FORT LAUDERDALE, Fla. — During the company’s investor call this week to discuss fourth-quarter and full-year performance, AutoNation executives made a few predictions for 2014. Officials said they expect industry sales to rise 3% to 5% this year to more than 16 million units. As for the pressure the Consumer Financial Protection Bureau is putting on finance sources to eliminate rate participation, the company’s chief executive said: “… I don’t expect a structural change in the business model.”
Michael Jackson, AutoNation’s chairman and CEO, noted that the company’s F&I operations averaged $1,378 in profit per vehicle retailed, and added that about $500 of that average consisted of compensation from finance sources. He also noted that a few of the company’s 228 stores are testing a compensation model proposed by the National Automobile Dealers Association, a model that calls for management to sign off on all mark downs.
“I call it the Pacifico model,” Jackson said. “I think at the end of the day, though, the [current] business model serves the marketplace, the lenders and us extremely well."
As for his outlook for vehicle sales this year, Jackson said: “We believe that replacement demand, attractive products and strong consumer credit will continue to support sales as we return to the normal selling rate of 16 million units.”
In the fourth quarter, AutoNation posted total revenue of $4.5 billion, an 8% year-over-year increase. Operating income increased 20% to $203 million. For the full year, revenue was up 12% vs. 2012 to $17.5 billion, while operating income increased 15% year over year to $740 million.
“And we grew revenue, gross profit and margins across all business sectors,” noted Michael Maroone, the dealer group’s COO. “We're very proud of this performance.”
AutoNation’s net income for the fourth quarter increased 28% to $102.7 million, with sales of premium luxury new vehicles accounting for 46% of that total. “I’ll note that on a total store basis, our premium luxury segment income increased 28% compared to a year ago, due in part to a lift from new product launches and the resulting shift in mix within the segment,” Maroone said.
Same-store new-vehicle revenue increased $55 million to $2.5 billion. In total, the dealer group retailed 71,149 new vehicles in the fourth quarter, an increase of 465 vehicles. The dealer group also grew new-vehicle gross profit by $9 million to $163 million, while gross profit per new vehicle retailed increased $105 to $2,292.
The dealer group also retailed 47,174 used vehicles in the fourth quarter, up 4,300 units from the year-ago period. “We saw a nice lift in certified pre-owned vehicles retailed in the quarter and continue to work aggressively to acquire used inventory, both internally through increasing appraisals and winning more trades, and externally through our we-buy-your-car guarantee offer program, as well as various third-party partnerships,” Maroone said, adding that used-vehicle revenue totaled $872 million for the quarter, while retail gross profit and gross profit per used vehicle sold increased 12% to $75 million and $27 to $1,598, respectively.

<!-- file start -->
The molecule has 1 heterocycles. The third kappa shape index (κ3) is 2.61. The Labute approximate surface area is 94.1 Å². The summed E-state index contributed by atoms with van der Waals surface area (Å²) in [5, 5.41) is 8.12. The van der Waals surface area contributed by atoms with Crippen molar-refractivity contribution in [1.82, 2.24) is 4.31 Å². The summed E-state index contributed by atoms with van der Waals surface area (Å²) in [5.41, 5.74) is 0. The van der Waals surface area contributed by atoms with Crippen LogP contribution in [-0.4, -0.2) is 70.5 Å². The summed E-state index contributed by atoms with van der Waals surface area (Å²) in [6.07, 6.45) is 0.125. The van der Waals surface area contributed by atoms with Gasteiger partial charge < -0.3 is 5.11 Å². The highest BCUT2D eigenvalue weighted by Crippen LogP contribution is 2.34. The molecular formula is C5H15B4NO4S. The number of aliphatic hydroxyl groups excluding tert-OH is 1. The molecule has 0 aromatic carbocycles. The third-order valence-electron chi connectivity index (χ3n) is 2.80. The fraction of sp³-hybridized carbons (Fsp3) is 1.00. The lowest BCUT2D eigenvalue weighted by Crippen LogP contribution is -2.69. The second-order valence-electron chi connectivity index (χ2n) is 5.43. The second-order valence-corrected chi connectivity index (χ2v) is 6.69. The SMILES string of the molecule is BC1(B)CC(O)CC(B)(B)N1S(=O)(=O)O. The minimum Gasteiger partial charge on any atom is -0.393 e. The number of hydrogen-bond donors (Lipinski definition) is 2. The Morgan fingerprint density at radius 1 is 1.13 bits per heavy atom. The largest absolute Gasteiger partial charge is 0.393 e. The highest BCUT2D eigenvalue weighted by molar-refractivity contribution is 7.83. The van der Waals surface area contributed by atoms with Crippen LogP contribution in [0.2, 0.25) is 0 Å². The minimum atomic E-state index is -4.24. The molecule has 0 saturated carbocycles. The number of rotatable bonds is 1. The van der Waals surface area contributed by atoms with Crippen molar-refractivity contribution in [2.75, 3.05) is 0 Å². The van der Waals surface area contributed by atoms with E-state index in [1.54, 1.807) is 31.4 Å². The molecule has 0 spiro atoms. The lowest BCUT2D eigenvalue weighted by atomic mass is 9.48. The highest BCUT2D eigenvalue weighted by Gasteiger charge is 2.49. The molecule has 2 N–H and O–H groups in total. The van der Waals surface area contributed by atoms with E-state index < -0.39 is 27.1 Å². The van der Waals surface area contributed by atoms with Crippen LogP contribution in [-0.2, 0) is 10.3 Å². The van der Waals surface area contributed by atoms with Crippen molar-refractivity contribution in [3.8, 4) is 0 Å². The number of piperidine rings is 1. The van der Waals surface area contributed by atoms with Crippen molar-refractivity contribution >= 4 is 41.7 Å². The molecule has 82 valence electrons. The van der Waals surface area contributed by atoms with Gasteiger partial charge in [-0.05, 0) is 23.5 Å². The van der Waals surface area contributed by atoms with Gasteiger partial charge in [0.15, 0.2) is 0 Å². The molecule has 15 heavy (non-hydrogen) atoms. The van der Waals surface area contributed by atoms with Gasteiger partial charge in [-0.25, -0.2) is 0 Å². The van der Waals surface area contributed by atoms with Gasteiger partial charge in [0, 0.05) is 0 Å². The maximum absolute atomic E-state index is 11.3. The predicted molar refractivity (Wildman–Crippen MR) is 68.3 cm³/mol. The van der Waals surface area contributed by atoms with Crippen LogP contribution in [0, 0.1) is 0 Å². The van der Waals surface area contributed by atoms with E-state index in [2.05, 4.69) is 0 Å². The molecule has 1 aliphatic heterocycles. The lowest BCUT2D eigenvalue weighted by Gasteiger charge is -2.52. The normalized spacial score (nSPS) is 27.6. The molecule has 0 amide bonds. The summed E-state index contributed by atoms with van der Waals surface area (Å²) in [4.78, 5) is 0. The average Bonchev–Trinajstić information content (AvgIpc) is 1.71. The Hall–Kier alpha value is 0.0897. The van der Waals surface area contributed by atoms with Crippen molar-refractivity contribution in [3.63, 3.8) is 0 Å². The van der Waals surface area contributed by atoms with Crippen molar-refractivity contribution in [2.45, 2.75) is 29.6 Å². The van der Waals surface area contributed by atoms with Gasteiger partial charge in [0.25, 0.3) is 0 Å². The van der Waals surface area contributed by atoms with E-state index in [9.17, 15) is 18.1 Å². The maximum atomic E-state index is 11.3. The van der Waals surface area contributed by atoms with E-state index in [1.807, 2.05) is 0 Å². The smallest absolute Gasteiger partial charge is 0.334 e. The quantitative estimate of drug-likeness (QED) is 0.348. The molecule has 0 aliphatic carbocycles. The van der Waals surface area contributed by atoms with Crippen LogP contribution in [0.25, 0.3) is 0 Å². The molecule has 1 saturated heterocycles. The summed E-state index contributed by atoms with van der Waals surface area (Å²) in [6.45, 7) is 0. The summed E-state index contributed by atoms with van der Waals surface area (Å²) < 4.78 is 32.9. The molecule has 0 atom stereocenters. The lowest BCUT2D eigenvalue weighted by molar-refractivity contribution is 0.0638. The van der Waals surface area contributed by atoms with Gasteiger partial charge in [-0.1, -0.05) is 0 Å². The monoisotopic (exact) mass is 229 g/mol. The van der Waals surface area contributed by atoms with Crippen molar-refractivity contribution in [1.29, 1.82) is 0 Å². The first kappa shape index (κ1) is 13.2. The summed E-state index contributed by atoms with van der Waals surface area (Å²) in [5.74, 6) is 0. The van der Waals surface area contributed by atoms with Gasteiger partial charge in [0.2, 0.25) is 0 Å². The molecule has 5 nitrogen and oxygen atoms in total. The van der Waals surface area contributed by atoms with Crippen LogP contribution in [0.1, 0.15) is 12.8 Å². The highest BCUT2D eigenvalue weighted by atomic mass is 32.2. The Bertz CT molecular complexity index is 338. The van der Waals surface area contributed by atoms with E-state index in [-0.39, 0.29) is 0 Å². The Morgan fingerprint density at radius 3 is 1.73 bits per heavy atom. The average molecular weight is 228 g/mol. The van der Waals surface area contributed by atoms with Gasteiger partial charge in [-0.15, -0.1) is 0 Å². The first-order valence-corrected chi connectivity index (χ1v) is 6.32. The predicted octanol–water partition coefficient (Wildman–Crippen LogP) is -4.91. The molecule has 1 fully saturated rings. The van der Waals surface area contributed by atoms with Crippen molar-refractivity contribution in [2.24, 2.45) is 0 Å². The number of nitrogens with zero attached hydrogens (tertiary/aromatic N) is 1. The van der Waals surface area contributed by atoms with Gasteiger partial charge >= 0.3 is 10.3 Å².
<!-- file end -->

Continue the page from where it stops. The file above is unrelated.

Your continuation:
Maroone also noted a name change for the company’s F&I operations, which, as of the fourth quarter, is now referred to as customer financial services. The rebranded department increased its gross profit per vehicle retailed by $71, or 5 %, with total gross profit increasing $15 million to $163 million.
“We continue to be extremely pleased with our performance here,” Maroone said. “That’s driven by a combination of our preferred lender network, OEM service contract alliances, store-level execution, product penetration and the customer experience, where we believe full transparency is a differentiator and value added products help drive long-term customer retention.”
Maroone also noted that about 67% of F&I’s per-copy average consists of F&I product sales, adding that the dealer group places a lot of emphasis on the sale of vehicle service contracts and prepaid maintenance. “And we’ve dramatically improved our penetration there,” Moroone added. “… Our pay plans are driven toward those two products and they drive people into our service drive and really make a different in customer retention.
“So the whole organization’s focused on providing value-added products there and I think we’re doing a very good job.”
Jackson also responded to a question about how the dealer group is reacting to the CFPB’s scrutiny of rate participation, and whether it is considering the adoption of rate caps or a move to flats. “Everybody’s trying to find common ground where the amount of discretion at the store level can be restricted to the point that the CFPB feels much more comfortable that the possibility of discrimination has been restricted,” he said. “Whether that leads to more caps, I don’t see flats or a solution like [what] the NADA proposed, which we’re trying in a few stores.
“There’s a reason 80% of auto loans are originated through dealers; it’s because we’re very good at it with a lot of added value,” he added. “It saves the customer a lot of money … So I don’t know the end of the story yet, and I think it will be an ongoing story.”
Originally posted on F&I and Showroom
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